Last year, the New York Knicks initiated formal legal proceedings against the Toronto Raptors and several affiliated coaches, alleging the illicit procurement of sensitive materials. The Knicks claimed that Ikechukwu Azotam, currently serving as the head of video and assistant player development coach for the Raptors, unlawfully obtained proprietary materials during his tenure with the Knicks from 2020 to 2023. These materials reportedly included play frequency reports, a preparatory handbook for the 2022-23 season, video scouting files, and other pertinent documentation.
Allegations by the New York Knicks
The Knicks specifically accused Azotam of acquiring this information under the direction of Raptors head coach Darko Rajakovic, purportedly with the intent of aiding in the restructuring of the coaching and video operations staff within the Raptors organization. In response, the Raptors moved for the dismissal of the lawsuit in October, categorizing the allegations as baseless and characterizing it as a publicity-driven maneuver.
Acknowledging that Azotam utilized his previous Knicks credentials to access files, the Raptors argued that he would have had similar access using his credentials within the Raptors organization once established. Additionally, the Raptors contended that the acquired data did not encompass confidential or trade-secret information, but rather included data sourced from other NBA teams, including the Raptors’ game films, accessible to all NBA teams and the general public.
The Raptors criticized the Knicks for opting for a public platform for their lawsuit, insinuating a pursuit of attention and relief that could not be obtained through proper legal channels. This insinuation hinted at potential weaknesses in the Knicks’ claims.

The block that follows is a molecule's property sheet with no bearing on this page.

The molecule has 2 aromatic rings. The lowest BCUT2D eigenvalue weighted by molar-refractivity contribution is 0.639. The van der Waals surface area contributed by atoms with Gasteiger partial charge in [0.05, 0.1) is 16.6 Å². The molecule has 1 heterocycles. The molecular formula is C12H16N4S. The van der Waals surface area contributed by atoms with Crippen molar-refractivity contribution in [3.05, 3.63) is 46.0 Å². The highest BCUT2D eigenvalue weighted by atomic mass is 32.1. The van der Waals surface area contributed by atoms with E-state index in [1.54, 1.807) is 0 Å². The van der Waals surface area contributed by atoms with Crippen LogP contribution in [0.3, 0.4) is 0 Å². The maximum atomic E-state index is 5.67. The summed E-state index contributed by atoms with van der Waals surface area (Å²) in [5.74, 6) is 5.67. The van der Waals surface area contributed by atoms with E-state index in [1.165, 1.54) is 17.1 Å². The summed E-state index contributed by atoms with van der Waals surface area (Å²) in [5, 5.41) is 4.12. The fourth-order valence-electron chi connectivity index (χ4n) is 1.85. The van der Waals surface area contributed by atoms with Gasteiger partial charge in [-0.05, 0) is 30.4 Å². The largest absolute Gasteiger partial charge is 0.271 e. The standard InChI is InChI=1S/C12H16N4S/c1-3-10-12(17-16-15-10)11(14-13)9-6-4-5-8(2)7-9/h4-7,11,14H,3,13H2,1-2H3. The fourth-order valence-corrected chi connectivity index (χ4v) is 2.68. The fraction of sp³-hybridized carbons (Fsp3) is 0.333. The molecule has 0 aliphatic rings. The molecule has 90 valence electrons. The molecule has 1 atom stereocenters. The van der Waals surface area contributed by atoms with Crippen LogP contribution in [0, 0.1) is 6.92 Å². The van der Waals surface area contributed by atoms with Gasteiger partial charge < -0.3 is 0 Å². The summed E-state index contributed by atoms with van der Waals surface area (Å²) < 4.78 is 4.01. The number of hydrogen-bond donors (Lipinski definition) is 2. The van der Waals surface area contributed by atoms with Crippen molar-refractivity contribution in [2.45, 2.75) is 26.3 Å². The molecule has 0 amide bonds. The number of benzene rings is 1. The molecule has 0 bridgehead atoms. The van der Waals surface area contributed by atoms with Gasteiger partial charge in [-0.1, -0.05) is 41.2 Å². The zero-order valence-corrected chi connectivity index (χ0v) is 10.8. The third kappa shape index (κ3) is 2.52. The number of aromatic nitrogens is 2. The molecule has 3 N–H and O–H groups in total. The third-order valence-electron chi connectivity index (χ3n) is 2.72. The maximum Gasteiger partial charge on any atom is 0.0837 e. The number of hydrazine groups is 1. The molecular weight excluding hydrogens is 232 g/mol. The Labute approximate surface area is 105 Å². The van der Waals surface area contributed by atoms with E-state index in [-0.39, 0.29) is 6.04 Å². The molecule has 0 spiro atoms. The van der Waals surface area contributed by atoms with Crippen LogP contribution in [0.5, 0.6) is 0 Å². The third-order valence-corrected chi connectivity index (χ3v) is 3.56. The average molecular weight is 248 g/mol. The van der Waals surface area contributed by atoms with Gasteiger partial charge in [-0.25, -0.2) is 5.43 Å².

This legal conflict has brought arbitration clauses into focus, as the Raptors assert that lawsuits among members of the same sports league are exceedingly rare due to the constitutions adopted by leagues like the NBA. These constitutions vest exclusive, full, complete, final, and binding authority in their commissioners to resolve disputes among member entities. The Knicks, however, raised concerns about NBA Commissioner Adam Silver potentially arbitrating the dispute, citing a conflict of interest with Raptors owner, Larry Tanenbaum, who influences Silver’s employment and salary.
The Knicks argued that this matter, involving an alleged theft of trade secrets by a disloyal employee, falls outside the purview of the NBA Constitution, which lacks provisions for the commissioner to arbitrate damages between teams, except in cases of tampering. They emphasized that their damages could surpass the NBA’s $10 million penalty limit and declared their intent to seek legal fees, an aspect not accounted for in the NBA Constitution.
Consistently refuting the accusations, the Raptors, during their media day, conveyed Rajakovic’s surprise and disbelief regarding the lawsuit. Rajakovic expressed confidence in his character and eagerly anticipated the resolution to unveil the truth.
The legal dispute between the Knicks and Raptors persists, with both parties presenting contrasting perspectives and vigorously defending their respective positions.